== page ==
These dogs are usually timid in new situations, so it’s essential to socialize them at an early age. This will help in making them more well-rounded and accustomed to new situations that come to them.

Obedience training is also very essential. These dogs are smart, so training shouldn’t come as hard as long as you’re firm and consistent. They respond best if you’re gentle, while harsh discipline frightens them.

Xoloitzcuintli Care Requirements

  • Nutrition: Xoloitzcuintli don’t have any special dietary requirement. But it’s essential to give them high-quality and well-balanced meals to meet their everyday needs. It’s also crucial that you only buy high-quality ingredients so as not to endanger your dog’s health. You can get proteins from high-quality animal meat. This should help in your dog’s muscle growth. You can get fats from fish oils and will help keep your dog’s coat healthy. While carbohydrates should help provide them energy. You can add fruits and vegetables on their diet too for great sources of fiber and vitamins. If you’re going to give them dog food, buy the premium quality ones only. This shouldn’t consist of fillers and additives that may cause indigestion. Take note of any food ingredient your dog may be allergic to and make sure to stay away from those.
  • Grooming: Xoloitzcuintli have short hair coats that are very easy to maintain. It only requires very occasional brushing since it doesn’t shed much. Occasional baths should also be given to help keep them looking clean. They have very sensitive skin, so only use gentle shampoo and conditioner. It’s essential to clean up their ears regularly to avoid ear infection. As for your dog’s nails, be sure to trim it regularly, too, so it stays short. Long nails can cause pain and discomfort to your dog, and we don’t want that.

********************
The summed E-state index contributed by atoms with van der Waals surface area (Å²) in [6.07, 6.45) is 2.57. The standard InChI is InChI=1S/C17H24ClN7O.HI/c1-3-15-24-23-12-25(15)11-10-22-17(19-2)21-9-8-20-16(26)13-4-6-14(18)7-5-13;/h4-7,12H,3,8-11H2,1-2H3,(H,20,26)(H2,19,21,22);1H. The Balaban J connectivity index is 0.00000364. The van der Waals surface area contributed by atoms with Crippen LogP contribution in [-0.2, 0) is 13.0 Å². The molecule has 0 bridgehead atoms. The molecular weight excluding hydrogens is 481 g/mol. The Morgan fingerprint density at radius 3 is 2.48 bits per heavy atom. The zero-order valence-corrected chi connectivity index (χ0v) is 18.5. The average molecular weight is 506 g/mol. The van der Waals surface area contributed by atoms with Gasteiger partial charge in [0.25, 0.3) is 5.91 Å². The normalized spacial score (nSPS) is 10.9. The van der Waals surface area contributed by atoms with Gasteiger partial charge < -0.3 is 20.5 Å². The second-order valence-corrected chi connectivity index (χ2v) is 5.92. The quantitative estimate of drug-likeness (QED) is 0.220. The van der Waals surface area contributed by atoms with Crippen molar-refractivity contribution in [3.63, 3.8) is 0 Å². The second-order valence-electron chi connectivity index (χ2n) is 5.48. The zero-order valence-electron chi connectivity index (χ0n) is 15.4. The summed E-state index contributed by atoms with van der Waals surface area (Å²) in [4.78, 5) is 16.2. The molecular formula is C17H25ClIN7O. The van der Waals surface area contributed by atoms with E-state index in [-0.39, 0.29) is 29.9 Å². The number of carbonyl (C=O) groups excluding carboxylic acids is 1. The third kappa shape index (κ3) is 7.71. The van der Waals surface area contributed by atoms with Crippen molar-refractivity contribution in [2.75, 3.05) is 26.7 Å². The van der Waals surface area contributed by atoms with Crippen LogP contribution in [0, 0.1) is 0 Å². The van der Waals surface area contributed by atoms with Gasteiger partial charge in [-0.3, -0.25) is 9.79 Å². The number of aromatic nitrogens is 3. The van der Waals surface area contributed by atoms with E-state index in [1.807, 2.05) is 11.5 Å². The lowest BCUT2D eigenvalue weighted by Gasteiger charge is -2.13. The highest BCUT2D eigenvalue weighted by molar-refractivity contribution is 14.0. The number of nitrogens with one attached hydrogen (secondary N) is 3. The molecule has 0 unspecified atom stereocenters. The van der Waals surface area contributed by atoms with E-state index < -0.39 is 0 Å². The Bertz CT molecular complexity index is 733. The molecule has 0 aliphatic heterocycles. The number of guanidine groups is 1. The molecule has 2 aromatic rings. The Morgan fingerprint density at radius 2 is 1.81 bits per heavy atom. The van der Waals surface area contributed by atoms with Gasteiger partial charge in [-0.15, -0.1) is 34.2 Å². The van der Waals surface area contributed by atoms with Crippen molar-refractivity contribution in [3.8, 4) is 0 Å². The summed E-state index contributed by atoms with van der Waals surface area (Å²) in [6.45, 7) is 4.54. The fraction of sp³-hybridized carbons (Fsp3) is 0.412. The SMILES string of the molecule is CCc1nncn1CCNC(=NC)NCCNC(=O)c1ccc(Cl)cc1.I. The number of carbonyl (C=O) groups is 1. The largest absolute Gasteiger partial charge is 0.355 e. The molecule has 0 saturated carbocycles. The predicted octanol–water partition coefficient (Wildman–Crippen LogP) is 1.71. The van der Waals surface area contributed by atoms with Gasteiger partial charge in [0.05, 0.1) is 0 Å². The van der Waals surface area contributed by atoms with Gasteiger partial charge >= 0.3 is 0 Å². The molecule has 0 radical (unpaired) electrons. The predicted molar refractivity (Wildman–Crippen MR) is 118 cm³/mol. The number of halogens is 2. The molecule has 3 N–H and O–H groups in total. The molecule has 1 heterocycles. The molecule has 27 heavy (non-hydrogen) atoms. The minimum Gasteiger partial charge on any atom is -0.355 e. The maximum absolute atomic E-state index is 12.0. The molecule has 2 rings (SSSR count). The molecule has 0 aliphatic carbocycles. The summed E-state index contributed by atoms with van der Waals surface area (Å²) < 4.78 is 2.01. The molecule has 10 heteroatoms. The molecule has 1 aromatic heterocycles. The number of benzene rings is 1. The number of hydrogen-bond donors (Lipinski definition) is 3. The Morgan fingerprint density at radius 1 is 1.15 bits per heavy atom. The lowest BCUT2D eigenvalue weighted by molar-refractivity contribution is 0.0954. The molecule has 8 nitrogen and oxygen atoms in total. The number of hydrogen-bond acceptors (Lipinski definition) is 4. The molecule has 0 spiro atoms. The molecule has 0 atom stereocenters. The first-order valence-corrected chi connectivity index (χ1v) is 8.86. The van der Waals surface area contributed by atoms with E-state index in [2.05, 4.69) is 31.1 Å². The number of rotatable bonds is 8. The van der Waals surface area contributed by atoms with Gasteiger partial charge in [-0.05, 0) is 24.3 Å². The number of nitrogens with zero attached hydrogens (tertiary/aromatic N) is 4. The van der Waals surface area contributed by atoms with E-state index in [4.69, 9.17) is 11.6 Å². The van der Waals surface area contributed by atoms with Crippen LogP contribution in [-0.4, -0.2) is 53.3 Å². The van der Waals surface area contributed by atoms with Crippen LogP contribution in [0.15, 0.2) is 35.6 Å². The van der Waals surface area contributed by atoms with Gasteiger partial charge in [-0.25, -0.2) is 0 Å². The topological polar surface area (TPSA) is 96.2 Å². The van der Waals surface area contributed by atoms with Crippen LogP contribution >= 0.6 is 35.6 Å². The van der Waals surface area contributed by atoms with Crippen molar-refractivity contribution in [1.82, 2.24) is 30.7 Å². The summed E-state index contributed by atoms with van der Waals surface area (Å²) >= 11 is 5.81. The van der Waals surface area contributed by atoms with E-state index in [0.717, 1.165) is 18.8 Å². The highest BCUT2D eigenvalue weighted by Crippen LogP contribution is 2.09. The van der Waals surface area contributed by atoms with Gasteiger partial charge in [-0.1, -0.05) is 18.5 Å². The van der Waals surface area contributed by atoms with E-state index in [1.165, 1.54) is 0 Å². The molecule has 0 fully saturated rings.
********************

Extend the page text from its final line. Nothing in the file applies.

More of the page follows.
• Exercise: Xoloitzcuintli are energetic dogs that would need regular exercise, so they remain healthy and happy. This can be in the form of long walks or structured playtime inside or outside the house. They are the happiest if they do things with you, so it’s best to create activities that you can do together.
  • Health: Xoloitzcuintli are generally healthy dogs with a long lifespan. However, like any other dog breeds, there are chances to develop health conditions as they mature. As for these dogs, the main problem they usually have is with their skin. Some dogs develop acne as they mature, so it’s always best to feed them the right food. You should also use gentle shampoo and conditioner when bathing them. Like many hairless dogs, Xolos tend to have missing teeth, the reason behind this is unsure. It’s often best to meet at least one of your dog’s parents. This way, you’ll be aware of any existing health conditions that your dog might get.
  • Lifespan: The life expectancy of Xoloitzcuintlis is 13-18 years.

Famous Xoloitzcuintles

  • Mee Too: The first Xolo registered by the American Kennel Club
  • Chinito Jr.: The first and only Xolo to earn an AKC championship
  • Dante: The Xoloitzcuintli dog from the animated film Coco

Fun Facts about Xoloitzcuintles

  • Xoloitzcuintli originated from Mexico way back 3000 years ago.
  • They are the oldest dogs in the Americas.
  • The name was derived from “Xolotl,” an Aztec god of life and death, and “itzcuintli,” which means dog.
  • These dogs are considered as sacred dogs by ancient Aztecs and Mayans.
  • They are considered to be the national icon and cultural symbol of Mexico until today.
  • They come in three sizes – toy, miniature, and standard.
  • Their coats come in two varieties – coated and hairless.
  • They are believed to be loyal companions of Christopher Columbus.
  • They have extraordinary body heat that measures to 102 °F.
  • They were officially recognized as a breed by the American Kennel Club in 2011.

Check Out Other Non-Sporting Dog Breeds:
American Eskimo Dog, Bichons Frises, Boston Terrier, Bulldog, Chinese Shar-Pei, Chow Chow, Coton de Tulear, Dalmatian, Finnish Spitz, Keeshonden, Lhasa Apsos, Lowchen, Norwegian Lundehund, Schipperkes, Shiba Inu, Tibetan Spaniel, Tibetan Terrier